Dementia sufferers have forked out nearly £15bn of their own cash over the last two years while waiting for government reforms to end Britain’s burgeoning social care crisis, according to Alzheimer’s Society research.
The charity demanded extra funding for those living with dementia while the long delayed strategy to end the crisis is delivered.
Unite said the government cannot afford to ignore the social care crisis – which has been exacerbated by huge cuts to local authority budgets – “a moment longer”.
Ministers pledged in early 2017 that a green paper laying out how to tackle the crisis in social care would be published that summer, however its release has been postponed six times since then.
The Green Paper will now be published at the “earliest opportunity”, according to the latest government update.
The Alzheimer’s Society research found that since March 2017, dementia sufferers who were well enough to be at home have spent over a million unnecessary days in hospital beds – costing the NHS more than £340m.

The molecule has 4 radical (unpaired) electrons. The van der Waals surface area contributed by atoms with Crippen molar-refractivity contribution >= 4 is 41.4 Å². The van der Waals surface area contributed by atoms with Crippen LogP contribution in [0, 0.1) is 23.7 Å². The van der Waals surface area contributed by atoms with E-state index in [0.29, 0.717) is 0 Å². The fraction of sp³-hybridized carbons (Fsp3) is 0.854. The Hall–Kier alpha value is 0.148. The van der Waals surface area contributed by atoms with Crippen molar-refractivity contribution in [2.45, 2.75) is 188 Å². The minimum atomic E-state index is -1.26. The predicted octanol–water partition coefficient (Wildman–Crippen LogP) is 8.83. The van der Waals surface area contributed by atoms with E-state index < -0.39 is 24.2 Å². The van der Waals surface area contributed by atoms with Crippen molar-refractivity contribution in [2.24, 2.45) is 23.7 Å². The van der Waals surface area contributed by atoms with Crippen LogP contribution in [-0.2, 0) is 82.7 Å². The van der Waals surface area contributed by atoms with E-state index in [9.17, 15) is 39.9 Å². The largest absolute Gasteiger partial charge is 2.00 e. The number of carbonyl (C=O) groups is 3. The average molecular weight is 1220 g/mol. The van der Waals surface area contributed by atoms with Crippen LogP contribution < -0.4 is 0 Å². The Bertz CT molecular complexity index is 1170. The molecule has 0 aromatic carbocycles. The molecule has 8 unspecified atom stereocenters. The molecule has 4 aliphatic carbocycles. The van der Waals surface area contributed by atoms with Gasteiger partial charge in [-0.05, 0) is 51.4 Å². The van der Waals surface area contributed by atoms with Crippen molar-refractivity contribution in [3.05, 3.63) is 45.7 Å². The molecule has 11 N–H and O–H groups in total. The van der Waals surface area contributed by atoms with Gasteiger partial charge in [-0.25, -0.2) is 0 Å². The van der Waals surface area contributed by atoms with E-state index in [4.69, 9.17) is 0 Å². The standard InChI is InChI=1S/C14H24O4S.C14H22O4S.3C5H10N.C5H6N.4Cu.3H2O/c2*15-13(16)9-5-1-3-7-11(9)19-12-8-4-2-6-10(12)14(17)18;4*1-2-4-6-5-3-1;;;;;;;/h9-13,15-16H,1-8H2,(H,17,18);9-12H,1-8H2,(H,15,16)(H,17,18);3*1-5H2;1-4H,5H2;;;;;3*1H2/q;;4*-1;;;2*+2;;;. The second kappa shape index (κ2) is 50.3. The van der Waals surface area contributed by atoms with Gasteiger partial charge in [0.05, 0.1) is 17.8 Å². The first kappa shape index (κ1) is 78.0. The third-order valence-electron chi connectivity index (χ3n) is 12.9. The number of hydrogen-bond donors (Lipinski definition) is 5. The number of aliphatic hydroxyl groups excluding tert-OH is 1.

As well as highlighting the £100,000 dementia sufferers typically spend on care, the charity launched a new photo exhibit in Parliament of those impacted by the care crisis.
The exhibit includes a woman forced to ask people in the street to come into her home to lift her husband off the floor and a woman who could not leave hospital because she still did not have a care assessment after a year of waiting.
Alzheimer’s Society chief executive Jeremy Hughes said, “This shocking sum of money spent by people with dementia over the last two years trying to get access to the care and support they desperately need is utterly unacceptable.
“And the amount and quality of care they’re getting for it – those who can afford it – just isn’t good enough. The results are people with dementia and their families falling victim to this dreadfully broken system.
“The evidence of the gross inequity continues to pile up, and yet still the government does nothing. We need an immediate cash injection through a dedicated dementia fund, while the government works out a long-term solution to finally end this crisis in care.”
Unite assistant general secretary Gail Cartmail, said the government’s prolonged attacks on vital public services such as social care were causing “desperate human pain”.
She said, “The government has been warned time and again that its ceaseless cuts to local authority funding have very real and painful consequences for people… it cannot ignore the social care crisis a moment longer,” said Cartmail.
“The UK is the fifth biggest economy on the planet. We can and should find the money to treat our vulnerable with dignity and fairly reward those who care for them too.”